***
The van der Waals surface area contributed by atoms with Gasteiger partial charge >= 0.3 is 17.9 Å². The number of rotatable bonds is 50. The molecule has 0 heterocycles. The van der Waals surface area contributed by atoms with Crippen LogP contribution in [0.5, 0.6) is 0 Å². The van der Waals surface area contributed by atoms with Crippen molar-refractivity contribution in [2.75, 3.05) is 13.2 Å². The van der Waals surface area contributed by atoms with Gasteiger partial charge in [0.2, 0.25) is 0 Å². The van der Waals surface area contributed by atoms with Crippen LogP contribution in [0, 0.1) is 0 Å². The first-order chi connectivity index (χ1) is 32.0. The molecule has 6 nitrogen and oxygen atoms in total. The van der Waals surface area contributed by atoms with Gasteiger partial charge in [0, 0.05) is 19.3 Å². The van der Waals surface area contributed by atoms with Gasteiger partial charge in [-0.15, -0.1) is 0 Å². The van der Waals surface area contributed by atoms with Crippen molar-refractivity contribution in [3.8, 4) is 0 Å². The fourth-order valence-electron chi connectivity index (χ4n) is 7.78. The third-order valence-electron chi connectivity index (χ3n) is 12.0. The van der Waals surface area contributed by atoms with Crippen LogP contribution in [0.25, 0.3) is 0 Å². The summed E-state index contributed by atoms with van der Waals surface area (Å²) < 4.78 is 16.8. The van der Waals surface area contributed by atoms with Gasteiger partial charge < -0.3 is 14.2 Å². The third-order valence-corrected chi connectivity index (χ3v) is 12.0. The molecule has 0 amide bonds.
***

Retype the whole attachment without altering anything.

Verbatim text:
The van der Waals surface area contributed by atoms with Gasteiger partial charge >= 0.3 is 17.9 Å². The number of rotatable bonds is 50. The molecule has 0 heterocycles. The van der Waals surface area contributed by atoms with Crippen LogP contribution in [0.5, 0.6) is 0 Å². The van der Waals surface area contributed by atoms with Crippen molar-refractivity contribution in [2.75, 3.05) is 13.2 Å². The van der Waals surface area contributed by atoms with Gasteiger partial charge in [0.2, 0.25) is 0 Å². The van der Waals surface area contributed by atoms with Crippen LogP contribution in [0, 0.1) is 0 Å². The first-order chi connectivity index (χ1) is 32.0. The molecule has 6 nitrogen and oxygen atoms in total. The van der Waals surface area contributed by atoms with Gasteiger partial charge in [0, 0.05) is 19.3 Å². The van der Waals surface area contributed by atoms with Gasteiger partial charge in [-0.15, -0.1) is 0 Å². The van der Waals surface area contributed by atoms with Crippen molar-refractivity contribution in [3.8, 4) is 0 Å². The fourth-order valence-electron chi connectivity index (χ4n) is 7.78. The third-order valence-electron chi connectivity index (χ3n) is 12.0. The van der Waals surface area contributed by atoms with Crippen LogP contribution in [0.25, 0.3) is 0 Å². The summed E-state index contributed by atoms with van der Waals surface area (Å²) < 4.78 is 16.8. The van der Waals surface area contributed by atoms with Gasteiger partial charge < -0.3 is 14.2 Å². The third-order valence-corrected chi connectivity index (χ3v) is 12.0. The molecule has 0 amide bonds.